Holdsworth’s neat touch steers Hull to Wembley
Hull 16 Warrington 12
Dave Hadfield was a schoolboy convert to rugby league, the game which, one way or another, has dominated his life ever since. After working for newspapers in Shropshire and Blackpool (where he covered the fortunes of Blackpool Borough) he travelled the world, working mainly in Hong Kong and Sydney. He became The Independent's rugby league man in 1990 and has written five books on the game and broadcast extensively for Sky and the BBC. Dave played his last game at the age of 53 and would have set up a try if anyone could have been bothered supporting his break. When not writing about the sport, he now limits himself to a bit of tick and pass with his local club, the Bolton Mets. Family includes supporters - of varying degrees of dedication - of Salford, Wigan, Sheffield Eagles and St George Illawarra.
The John Smith’s Stadium
Sunday 28 July 2013
Hull earn another chance to expunge the unwanted record that has haunted the club when they play in the Challenge Cup final next month. They were just too determined to be beaten by the strong favourites and recent Wembley specialists Warrington in a nerve-jangling semi-final. They now play Wigan in a repeat of the 1985 final that many consider the best ever.
Hull, who have famously never won at Wembley, were boosted by the return of Daniel Holdsworth as stand-off and his kicking and organising proved crucial. His early 40-20 touch-finder came to nothing, however, and he was powerless to prevent the Wolves from taking a two-try lead.
The first was beautifully crafted, from Micky Higham’s crossfield probe, through Ben Westwood’s storming run, to Joel Monaghan’s expert finish. The second was a messier affair, Trent Waterhouse winning a scramble for a rolling ball behind the try-line.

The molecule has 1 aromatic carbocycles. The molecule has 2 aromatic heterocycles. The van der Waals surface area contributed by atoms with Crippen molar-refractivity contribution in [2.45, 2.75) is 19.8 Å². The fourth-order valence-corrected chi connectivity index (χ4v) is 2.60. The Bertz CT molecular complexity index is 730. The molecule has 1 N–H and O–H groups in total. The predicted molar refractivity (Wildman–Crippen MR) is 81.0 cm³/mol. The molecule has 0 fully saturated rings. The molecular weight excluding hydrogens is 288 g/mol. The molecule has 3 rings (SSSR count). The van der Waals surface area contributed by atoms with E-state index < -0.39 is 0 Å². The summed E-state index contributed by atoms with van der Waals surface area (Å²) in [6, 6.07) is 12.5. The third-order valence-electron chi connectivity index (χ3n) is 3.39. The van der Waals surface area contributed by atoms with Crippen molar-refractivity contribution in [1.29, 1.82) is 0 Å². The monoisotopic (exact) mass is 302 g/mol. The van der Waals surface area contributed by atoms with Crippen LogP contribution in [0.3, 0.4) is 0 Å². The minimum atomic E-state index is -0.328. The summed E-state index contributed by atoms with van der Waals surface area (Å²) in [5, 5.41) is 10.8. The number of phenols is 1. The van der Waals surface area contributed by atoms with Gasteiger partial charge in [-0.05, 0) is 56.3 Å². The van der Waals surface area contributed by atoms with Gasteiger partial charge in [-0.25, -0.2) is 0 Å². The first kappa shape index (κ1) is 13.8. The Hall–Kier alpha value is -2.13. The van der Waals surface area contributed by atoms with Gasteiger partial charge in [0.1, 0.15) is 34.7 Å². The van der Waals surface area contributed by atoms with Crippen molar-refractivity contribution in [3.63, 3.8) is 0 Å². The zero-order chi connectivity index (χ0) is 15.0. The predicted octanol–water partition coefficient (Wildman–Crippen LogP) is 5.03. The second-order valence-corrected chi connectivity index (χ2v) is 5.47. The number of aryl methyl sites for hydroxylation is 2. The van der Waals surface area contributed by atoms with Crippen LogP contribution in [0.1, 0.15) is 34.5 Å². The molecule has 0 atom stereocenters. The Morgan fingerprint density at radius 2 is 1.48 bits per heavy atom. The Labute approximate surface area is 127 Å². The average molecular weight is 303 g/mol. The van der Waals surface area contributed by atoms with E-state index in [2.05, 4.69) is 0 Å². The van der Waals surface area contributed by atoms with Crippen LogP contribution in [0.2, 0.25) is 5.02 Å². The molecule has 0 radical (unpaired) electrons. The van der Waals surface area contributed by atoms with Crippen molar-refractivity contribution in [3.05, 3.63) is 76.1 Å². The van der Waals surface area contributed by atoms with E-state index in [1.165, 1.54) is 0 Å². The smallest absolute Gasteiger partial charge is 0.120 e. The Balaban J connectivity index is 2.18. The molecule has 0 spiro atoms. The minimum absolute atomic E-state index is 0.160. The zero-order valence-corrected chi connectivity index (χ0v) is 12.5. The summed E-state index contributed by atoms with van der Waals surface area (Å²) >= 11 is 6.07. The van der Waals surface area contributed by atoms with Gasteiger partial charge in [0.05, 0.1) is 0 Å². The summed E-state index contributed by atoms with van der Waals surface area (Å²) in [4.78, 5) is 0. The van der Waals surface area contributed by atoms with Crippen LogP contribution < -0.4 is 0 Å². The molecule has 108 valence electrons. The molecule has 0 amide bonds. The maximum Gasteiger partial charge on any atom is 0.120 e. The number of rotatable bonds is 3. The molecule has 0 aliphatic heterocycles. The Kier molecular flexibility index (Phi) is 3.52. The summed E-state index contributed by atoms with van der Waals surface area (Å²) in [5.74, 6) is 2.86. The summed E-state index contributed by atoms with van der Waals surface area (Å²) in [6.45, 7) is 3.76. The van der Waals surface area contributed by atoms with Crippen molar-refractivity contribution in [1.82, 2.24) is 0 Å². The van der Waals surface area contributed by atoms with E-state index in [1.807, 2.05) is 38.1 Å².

The turning point of the first half came when Warrington looked likely to score again, only for Tom Lineham – surely the find of the season – to pluck Chris Bridge’s kick out of the air and run away to score at the other end. The change of mood was complete two minutes later when Holdsworth delayed his pass to put Richard Whiting through a gap for the try that put Hull ahead.
Tony Smith, the Warrington coach, tried to engineer a turning point of his own with a triple substitution to bring on three of his most experienced forwards, but neither side could control the ball well enough to add to their score.
It was at least competitive and unpredictable – everything the previous day’s semi-final had not been. Waterhouse was held up over the line at the start of the second half, but it was Hull who got the points to extend their lead to eight when Holdsworth’s neat angled kick was dropped on by Aaron Heremaia and Danny Tickle added his second conversion.
The Wolves were making too many handling errors to stage a real recovery and their best attack ended with Higham knocking on. Ten minutes from time, Chris Riley was agonisingly close to scoring in the corner, but was just forced into touch. Ben Currie did score from Riley’s intercept and break five minutes later, but Hull held on.
The Hull coach, Peter Gentle, was quick to praise Holdsworth. “ We wouldn’t have won without Daniel out there. It was a six week [calf] injury, but we got him back in three,” he said.
His opposite number, Smith, said: “We just made too many errors. We don’t normally mind making a few errors, but we need to make them on our own terms.”
Hull: McDonnell; Lineham, Arundel, Yeaman, Briscoe; Holdsworth, Miller; Watts, Houghton, O’Meley, Ellis, Tickle, Westerman..Substitutes used: Lynch, Pitts, Whiting, Heremaia.
Warrington: Hodgson; J.Monaghan, Bridge, Grix, Riley; Briers, Ratchford; Wood, Higham, Hill, Waterhouse, Westwood, Cooper. Substitutes used: Morley, M.Monaghan, Carvell, Currie.
Referee: R.Silverwood (RFL).
Diving in at the deep end is no excuse for shirking the style stakes
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